Google and Amazon both see the development of ‘Cancer genome clouds’ for example, whereby scientists can share information and quickly run virtual experiments.

For Google the real value in genomics lies in the datasets and the ability to extract information and insights from them. It has no peer at the moment in its ability to combine big data, search, AI and analytics and to match its computing and software resource.

At the same time it has a strong genomic resource at the leading edge of genomics and life sciences via Google Ventures mentioned earlier.

Nearly 40% of the Google Ventures fund is invested in early stage health and life sciences companies, such as oncology data platform company Flatiron.

Google has spent hundreds of millions on a research centre called Calico to study how to reverse ageing under the leadership of Art Levinson,the former CEIO of Genentech, and has joined forces in an initial $500 million deal with AbVie to develop ‘life enhancing therapies for people with age-related conditions’.

When Calico was unveiled in 2013 there was talk of ‘disrupting death’, maybe by fiddling about with cellular power plant Mitochondrial genes.

The talk has become less breathless since but Bill Maris was still telling Bloomberg Markets less than 18 months ago that he hoped to ‘live long enough not to die’ — a joke, but one with a serious point.

The Global Powerhouse in Genomics

Unlisted Shenzhen-based BGI is arguably the most high powered genome sequencer in the world having sequenced at least 20% of all the genomes, whether human, rice, panda or viral.

It has delivered sequencing contracts for leading research institutes in the US and Europe and built up a lot of genomic IQ in the process.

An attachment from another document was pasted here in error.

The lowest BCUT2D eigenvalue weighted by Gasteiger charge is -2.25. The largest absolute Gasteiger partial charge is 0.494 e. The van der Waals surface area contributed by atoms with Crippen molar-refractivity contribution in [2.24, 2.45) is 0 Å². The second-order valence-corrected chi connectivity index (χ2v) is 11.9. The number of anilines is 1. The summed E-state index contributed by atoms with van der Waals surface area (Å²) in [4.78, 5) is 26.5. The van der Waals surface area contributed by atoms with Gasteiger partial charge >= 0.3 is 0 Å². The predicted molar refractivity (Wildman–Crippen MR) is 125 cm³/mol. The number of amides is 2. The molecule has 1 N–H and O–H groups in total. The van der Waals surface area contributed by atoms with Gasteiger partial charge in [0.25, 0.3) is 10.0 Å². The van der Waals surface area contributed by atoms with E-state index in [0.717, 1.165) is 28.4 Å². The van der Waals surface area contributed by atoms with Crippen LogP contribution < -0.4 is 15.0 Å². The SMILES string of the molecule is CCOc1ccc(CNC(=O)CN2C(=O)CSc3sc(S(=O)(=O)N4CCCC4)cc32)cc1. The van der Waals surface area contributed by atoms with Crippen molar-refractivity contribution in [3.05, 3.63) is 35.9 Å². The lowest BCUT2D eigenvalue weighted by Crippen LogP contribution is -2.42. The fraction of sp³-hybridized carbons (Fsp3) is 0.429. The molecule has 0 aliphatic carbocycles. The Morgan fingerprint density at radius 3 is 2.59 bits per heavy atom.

And yet it is seemingly a very open operation with a culture and working environment that foreign visitors have likened to Facebook’s.

It will be of increasing significance on the world genomics scene.

BGI is a strange creature in the Chinese business firmament, especially as it is of clear strategic importance to the Party-State and its eugenic policies.

It was a spin-out from the Chinese Academy of Sciences and received virtually limitless soft loan finance from the China Development Bank, a ‘policy lender.’

At the same time it has raised equity funding from the Gates Foundation and leading US venture capital firm Sequoia.

It has access to China’s world beating base of supercomputers – the world’s most powerful.

It has access the world’s biggest human genome base of 1.3 billion mainland Chinese, and is less constrained than its Western counterparts over ethical and regulatory issues in genomic research, partly because of its N.East Asian ‘shinto’ culture and placing of the individual within the group interest.

It has been running a global project to unveil the genetic basis to ‘human genius’ and exceptional cognitive abilities with many western academics and members of such groups as Mensa taking part, having passed BGI’s strict test for participation in the project.

Former BGI CEO Wang Jun, who’s now focused on research, recently explained that ”it’s not just about genomes but behaviour data, data from biosensors, imaging data, environmental data all at the level of the individual to discover how an individual’s genes are expressed, if at all.”

BGI, which must surely be positioned as a Chinese ‘national champion’, and the ‘sea turtle’ founded companies it’s been linked to such as BeiGene and Hua Medicine represent a global genomic powerhouse whose role in China and in the world still needs to be assessed.

In next week’s report, I plan to look at the fascinating and very lucrative field of ‘Cloud robotics’ where, among others, we will bump up against Google again.

In the meantime, you can read my strategic report on AI here

And if you haven’t already, do follow me on Twitter: @ormebytes and we can take some of the interesting debates we’ve been having online.

If you’d like to contact me about any of the exponential developments in genomics, robotics or AI, drop me a note here.